AlterNet provided a piece on Don Rumsfeld ("....Mad as a Hatter") that was interesting, revealing. You might want to check it out. It reads, in part:
I can't say whether or not he was mad from the start, but I can tell you with some degree of certainty that he is now. And he's getting worse. Each successive news conference he sounds more and more like the character, Dr. Charles Montague, who was head of "The Place for the Very, Very Nervous" in the 1977 Mel Brooks flick, High Anxiety.
Don got so nutty during his weekly news conference last week that Joint Chiefs head, General Pace, had to reel him in; not once, but twice. The first time was when Pace used the accepted term, "insurgents," to describe the indigenous fighters in Iraq.
Rumsfeld interrupted, waving both hands over his head, to announce that over the weekend he had had an epiphany. We've been using the wrong term entirely to describe the Iraqis killing our troops over there, he pronounced from on high. They are not "insurgents," they are "Enemies of the Legally Elected Iraqi Government," or EOLEIGs. (Guess we know now why Donald never made it as a corporate jingle writer.)
Now ask yourself, what kind of person but a nut, would make such a pronouncement at a time when American kids are being blown up by the dozen each week? And to do so with such pompous grandiosity, on TV, and to cynical, hard-boiled reporters! Only a madman, a person so deeply confused in his own mind that he thinks his absurd ruling actually is contributing to a solution.
Sunday, December 04, 2005
In my novel, "A Circle of Magic," I note that: "When I was a child, the Oklahoma license plate expressed to the world that 'Oklahoma is OK.' I don't know if I asked my father the obvious question ('Daddy, why is it OK?'), and I don't remember him explaining it to me, but as I left Copperthwaite's office, I was struck with how gray the city still seemed. What the hell had they--the OK folks of this OK city--been doing for all these years? Where were the trees? Where were the street performers? Where were the street cafes? Were there any OK architects who had managed to imagine anything other than those perpendicular boxes? And where were all those lovely Spandex-wearing bicyclists who roamed most great American cities every hour of the day, every day of the year?"
Our Courtyard by Marriott hotel featured a channel devoted entirely to the exciting specter of a revitalized downtown Oklahoma City. The endless loop of civic propaganda began with a message from Oklahoma City's mayor who began his little happy message with the words, "Oklahoma City is a faith-based community..." Yup, that about summed it up for me and I immediately turned the channel.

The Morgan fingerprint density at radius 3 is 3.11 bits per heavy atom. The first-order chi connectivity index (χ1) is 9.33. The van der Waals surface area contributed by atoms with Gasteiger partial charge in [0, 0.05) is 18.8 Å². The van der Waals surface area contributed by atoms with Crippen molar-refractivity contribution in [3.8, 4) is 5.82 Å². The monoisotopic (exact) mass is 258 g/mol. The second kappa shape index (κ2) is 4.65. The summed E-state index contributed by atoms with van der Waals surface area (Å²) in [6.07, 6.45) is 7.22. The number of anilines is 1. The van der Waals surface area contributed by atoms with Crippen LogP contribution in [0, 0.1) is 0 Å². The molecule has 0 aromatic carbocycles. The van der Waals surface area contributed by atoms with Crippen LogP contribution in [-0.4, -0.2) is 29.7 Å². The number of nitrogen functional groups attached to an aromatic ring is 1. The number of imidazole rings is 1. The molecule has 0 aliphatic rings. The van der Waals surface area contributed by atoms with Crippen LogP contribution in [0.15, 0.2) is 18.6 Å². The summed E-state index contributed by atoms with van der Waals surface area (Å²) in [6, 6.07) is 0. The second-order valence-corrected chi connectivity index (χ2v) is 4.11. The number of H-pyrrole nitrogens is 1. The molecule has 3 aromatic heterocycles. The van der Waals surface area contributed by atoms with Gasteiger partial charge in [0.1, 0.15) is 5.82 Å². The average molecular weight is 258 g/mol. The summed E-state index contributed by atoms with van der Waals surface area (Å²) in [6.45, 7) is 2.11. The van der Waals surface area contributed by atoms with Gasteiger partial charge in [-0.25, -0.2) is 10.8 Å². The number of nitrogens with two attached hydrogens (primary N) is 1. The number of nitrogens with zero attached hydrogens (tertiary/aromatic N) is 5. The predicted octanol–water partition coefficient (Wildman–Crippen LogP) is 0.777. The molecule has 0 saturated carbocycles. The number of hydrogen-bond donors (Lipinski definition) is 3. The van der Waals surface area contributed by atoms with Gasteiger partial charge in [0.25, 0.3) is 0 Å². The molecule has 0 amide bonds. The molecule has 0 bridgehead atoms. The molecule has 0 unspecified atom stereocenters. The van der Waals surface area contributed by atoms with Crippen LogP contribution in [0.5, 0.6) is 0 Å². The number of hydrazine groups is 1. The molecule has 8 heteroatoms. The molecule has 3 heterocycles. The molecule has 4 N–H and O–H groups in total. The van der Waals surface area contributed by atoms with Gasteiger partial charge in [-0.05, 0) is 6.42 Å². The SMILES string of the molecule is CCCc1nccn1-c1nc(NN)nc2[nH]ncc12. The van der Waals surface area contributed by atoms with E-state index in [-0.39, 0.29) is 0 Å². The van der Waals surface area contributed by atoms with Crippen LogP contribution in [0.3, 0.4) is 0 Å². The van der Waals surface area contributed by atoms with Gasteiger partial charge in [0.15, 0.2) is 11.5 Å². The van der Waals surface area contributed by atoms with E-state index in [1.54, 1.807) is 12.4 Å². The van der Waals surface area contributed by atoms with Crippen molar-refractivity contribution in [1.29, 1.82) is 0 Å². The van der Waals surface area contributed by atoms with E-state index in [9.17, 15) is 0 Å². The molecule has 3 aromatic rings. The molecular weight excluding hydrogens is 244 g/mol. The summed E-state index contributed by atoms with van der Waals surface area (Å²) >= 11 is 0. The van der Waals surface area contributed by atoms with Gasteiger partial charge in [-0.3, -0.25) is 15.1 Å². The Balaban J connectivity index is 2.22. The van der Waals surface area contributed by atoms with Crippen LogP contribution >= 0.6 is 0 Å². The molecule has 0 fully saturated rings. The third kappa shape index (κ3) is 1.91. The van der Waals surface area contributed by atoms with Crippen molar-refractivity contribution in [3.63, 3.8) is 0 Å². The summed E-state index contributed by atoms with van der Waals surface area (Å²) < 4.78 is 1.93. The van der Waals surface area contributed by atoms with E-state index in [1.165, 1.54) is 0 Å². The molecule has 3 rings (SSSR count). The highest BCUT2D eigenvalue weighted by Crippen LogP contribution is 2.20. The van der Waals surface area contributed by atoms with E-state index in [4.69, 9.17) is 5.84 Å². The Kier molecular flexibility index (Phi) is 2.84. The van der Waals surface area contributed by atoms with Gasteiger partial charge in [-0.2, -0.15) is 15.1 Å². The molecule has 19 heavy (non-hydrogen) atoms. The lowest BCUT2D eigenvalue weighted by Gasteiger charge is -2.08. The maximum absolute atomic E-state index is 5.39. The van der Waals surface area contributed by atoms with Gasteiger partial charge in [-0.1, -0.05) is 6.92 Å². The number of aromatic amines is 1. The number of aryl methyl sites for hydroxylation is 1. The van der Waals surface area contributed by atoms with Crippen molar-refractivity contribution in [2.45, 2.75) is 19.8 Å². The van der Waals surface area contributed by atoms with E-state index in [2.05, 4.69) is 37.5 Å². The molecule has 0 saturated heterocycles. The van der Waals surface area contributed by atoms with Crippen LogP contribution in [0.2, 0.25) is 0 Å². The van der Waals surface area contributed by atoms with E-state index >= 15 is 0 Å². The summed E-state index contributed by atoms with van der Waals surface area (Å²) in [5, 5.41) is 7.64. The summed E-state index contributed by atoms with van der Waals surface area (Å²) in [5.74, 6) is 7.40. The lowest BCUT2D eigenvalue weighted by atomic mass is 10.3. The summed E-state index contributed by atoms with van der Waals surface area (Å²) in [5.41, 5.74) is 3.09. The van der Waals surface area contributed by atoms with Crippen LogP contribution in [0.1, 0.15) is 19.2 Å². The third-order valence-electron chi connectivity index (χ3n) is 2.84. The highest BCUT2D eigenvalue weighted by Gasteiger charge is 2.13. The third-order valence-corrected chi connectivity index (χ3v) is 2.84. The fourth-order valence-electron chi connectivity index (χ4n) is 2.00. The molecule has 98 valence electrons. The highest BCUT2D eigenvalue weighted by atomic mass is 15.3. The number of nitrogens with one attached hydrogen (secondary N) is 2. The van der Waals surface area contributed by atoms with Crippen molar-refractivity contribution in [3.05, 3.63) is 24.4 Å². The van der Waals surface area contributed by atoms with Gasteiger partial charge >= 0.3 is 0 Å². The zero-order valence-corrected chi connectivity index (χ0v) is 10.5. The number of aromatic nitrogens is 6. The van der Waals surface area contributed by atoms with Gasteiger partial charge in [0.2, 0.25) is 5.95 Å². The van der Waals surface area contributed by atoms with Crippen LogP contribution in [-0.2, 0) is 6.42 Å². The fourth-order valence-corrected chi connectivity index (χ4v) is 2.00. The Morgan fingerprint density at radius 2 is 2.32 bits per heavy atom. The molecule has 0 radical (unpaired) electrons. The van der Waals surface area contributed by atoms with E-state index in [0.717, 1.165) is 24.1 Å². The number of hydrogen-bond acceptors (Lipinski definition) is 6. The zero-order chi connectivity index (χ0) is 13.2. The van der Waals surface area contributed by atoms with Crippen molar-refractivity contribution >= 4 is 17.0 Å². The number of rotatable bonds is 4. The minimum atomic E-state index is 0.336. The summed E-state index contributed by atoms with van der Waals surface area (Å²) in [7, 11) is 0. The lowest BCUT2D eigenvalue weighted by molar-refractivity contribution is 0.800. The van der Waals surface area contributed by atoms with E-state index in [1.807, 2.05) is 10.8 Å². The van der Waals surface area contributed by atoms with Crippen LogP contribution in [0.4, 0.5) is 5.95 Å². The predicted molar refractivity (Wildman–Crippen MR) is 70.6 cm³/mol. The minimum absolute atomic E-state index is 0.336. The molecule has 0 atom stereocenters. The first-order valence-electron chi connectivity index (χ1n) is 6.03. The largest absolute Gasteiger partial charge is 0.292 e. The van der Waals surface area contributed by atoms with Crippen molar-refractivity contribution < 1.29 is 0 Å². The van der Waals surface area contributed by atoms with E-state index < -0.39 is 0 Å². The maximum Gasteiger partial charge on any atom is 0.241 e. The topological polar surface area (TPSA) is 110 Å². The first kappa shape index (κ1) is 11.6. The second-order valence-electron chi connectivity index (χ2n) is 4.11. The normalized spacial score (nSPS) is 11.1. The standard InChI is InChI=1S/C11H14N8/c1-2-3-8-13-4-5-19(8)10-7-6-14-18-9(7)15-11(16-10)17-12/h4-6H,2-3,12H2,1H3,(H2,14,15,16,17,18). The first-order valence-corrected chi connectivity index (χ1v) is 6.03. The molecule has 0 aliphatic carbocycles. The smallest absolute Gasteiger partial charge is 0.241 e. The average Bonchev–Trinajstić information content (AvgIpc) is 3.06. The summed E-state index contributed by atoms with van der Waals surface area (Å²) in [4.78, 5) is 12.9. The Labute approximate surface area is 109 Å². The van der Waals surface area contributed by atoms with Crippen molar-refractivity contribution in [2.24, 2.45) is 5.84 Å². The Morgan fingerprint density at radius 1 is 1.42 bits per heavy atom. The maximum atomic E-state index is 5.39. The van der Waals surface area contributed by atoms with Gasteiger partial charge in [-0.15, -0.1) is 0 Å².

The picture you see above is a portion of the water channel that runs through what is called "Brick Town" in lower downtown Oklahoma City. In Denver, this portion of the core city is called Lodo where, decades ago, a redevelopment effort turned what was once a blighted area into an exciting, thriving community of loft dwellers, retail outlets, restaurants, bars, hotels and curio stores.
Sad to say, Oklahoma City's quite recent foray into the revitalization of their lower downtown heritage has--as I experienced--resulted only in a dirty green-watered canal and scads of bars where folks happily tip their brews and watch sports events on stategically located television sets hanging from ceilings.
I guess it's important to report that the OK City is getting ready for the state's centennial celebration that, I believe, will take place in 2007. They've even erected a dome upon their statehouse with an Indian standing atop looking off into a northeasterly direction where, I'm sure, he's awaiting more kindly attention from the politicos in Washington from where all good things--including Indian rights, benefits and an affirmation that reservation gambling joints ain't all that bad--will shortly be forthcoming. Yes, the OK City is gearing up for their centennial.
As much as I'd like to be there, I don't think I'll be able to make it for the celebration.
God bless my Uncle Murlan, who will be 91 this February. He loves Oklahoma and George W. Bush and all things that wreak blindlingly of God and Country and mother and apple pie. That's okay. I don't mind his devotion to the OK City.
But, please lord, deliver me from my Oklahoma ties. No good can come from this. Please, Lord, let Oklahoma do it's thing without me, without me nosing around in the red-dirted swamp of lost opportunities and ill-placed priorities.